So we’re well into the summer. Most of the major sunshine events such as Wimbledon, the Football World Cup and the Tour De France have passed us by.
But with another month or so until the children are back in school, there’s still plenty of time to have fun with the children in your life.
We have caught up with a few of our staff members, who are either a parent or grandparent, and they have shared some of their top summer activities and tips for keeping children happy during the summer:
Libbi – Mum of one, aged 5 years
Activity: Pond dipping*
How do you do it?: The hardest part is finding the ‘perfect’ pond dipping location. The water needs to be quite still and shallow, so you can walk in with wellington boots or bare feet, if you’re feeling brave!
You will need an empty ice cream tub (make sure it’s clean) or a large plastic bowl / Tupperware tub, a pair of wellington boots, a fishing net, a notepad and a pencil. You simply walk or wade, depending how far you would like to venture with your net, scooping away at the surface of the water. Hopefully you should catch a few creepy crawlies, which you then pop into your ice cream tub. Make sure there is water in there! If there are any stones near by, you can look underneath them and see what is hiding.
Once you’ve got a few creepy crawlies in your tub you can either make a note of what you’ve found or draw a couple of pictures in your notepad. Then the next time you go it becomes a challenge to find the same bugs and then find new creatures too.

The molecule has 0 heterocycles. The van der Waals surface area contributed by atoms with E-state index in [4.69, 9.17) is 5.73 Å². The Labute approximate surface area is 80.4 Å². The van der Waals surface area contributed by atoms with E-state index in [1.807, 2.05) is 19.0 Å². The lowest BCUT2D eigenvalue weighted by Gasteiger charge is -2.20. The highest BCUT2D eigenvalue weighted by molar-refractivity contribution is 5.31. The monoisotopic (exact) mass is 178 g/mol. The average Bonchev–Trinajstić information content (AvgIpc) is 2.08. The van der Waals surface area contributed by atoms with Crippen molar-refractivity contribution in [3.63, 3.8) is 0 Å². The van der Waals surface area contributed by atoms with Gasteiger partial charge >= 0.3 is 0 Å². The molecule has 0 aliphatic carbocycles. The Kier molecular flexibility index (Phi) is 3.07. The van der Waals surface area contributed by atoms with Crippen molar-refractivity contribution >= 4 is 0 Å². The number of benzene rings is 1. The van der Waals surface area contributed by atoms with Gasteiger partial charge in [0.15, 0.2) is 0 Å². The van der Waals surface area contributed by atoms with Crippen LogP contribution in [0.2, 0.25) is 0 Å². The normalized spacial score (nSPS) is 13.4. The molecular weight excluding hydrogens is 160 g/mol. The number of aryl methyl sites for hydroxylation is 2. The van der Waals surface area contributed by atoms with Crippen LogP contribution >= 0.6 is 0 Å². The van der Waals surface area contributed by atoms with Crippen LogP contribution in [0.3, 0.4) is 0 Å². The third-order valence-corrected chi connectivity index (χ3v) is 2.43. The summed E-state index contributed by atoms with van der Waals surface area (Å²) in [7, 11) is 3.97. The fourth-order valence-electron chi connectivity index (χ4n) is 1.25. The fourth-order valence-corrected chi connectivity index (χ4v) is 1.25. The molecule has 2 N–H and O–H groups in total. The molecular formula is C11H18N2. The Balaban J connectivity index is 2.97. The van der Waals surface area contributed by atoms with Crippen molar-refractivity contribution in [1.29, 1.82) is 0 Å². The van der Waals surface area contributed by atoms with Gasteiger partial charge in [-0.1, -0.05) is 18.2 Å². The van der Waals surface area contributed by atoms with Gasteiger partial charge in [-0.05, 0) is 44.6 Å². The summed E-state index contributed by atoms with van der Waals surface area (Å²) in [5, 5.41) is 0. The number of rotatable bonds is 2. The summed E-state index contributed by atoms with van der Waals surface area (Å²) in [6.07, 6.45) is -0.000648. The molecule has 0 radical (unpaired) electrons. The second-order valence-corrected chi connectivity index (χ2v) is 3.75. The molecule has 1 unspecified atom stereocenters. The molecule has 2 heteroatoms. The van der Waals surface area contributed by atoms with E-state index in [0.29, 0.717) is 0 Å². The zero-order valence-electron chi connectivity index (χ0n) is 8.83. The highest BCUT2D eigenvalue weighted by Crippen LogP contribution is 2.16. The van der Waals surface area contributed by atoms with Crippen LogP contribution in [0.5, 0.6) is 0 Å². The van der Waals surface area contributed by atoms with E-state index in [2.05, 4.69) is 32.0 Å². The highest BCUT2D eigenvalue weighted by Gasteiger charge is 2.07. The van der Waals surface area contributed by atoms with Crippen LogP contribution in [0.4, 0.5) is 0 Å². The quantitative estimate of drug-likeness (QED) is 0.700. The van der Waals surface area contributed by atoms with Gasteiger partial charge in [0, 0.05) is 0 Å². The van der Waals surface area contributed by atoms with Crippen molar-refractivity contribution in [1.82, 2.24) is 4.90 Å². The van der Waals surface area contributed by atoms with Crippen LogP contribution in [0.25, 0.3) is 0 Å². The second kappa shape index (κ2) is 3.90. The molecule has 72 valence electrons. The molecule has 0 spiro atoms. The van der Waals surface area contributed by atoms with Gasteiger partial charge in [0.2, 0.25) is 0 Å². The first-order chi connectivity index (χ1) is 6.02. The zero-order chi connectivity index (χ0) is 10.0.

Does it require other people to get involved?: You can invite as many or as few people as you like.
Where do you do it?: At your local park or anywhere that has an accessible pond or small lake. Please remember, water can be dangerous if children are left unsupervised, therefore you should remain with your child at all times Why are you doing it?: It’s free and it keeps children entertained for a good couple of hours. You can also combine it with a picnic too, plus if you’re looking after more than one child, they work together really well searching for the creepy crawlies. It also teaches them a little bit about being safe in the water and that creatures come in all shapes and sizes.
*Water can be dangerous so please be careful, respect nature and stay SAFE – Stay Away From the Edge. For more information on water safety please read: http://www.rospa.com/leisuresafety/watersafety/
Heather – Mum of two aged 2 and 5:
Activity: Cinema Junior viewing movies
How do you do it?: Have a look at your local cinemas website and to find out if they offer junior viewings. Does it require other people to get involved?: You can go as a treat just you and the children, or you can couple up with other parents and make it an outing, then follow with some lunch as junior viewings are generally shown in the morning and finish at lunch times.
Where do you do it?: The local cinema
Why are you doing it?: It is a very cost effective way of entertaining the children at only £1.50 to get in and the children don’t seem to mind if the film was released a while ago. There is no age restriction with the junior movies, and we know we don’t get the best of weather through the summer holidays, so this is a good one for a rainy day!
Grandmother of seven children of various ages:
Activity #1: Sightseeing boat trip
Where do you do it?: There are lots of organised boat trips in towns and cities throughout the UK, even in cities that aren’t on the coast! The one we’ll be going on this summer is in Manchester and it will take us through Salford Quays and the Manchester Ship Canal.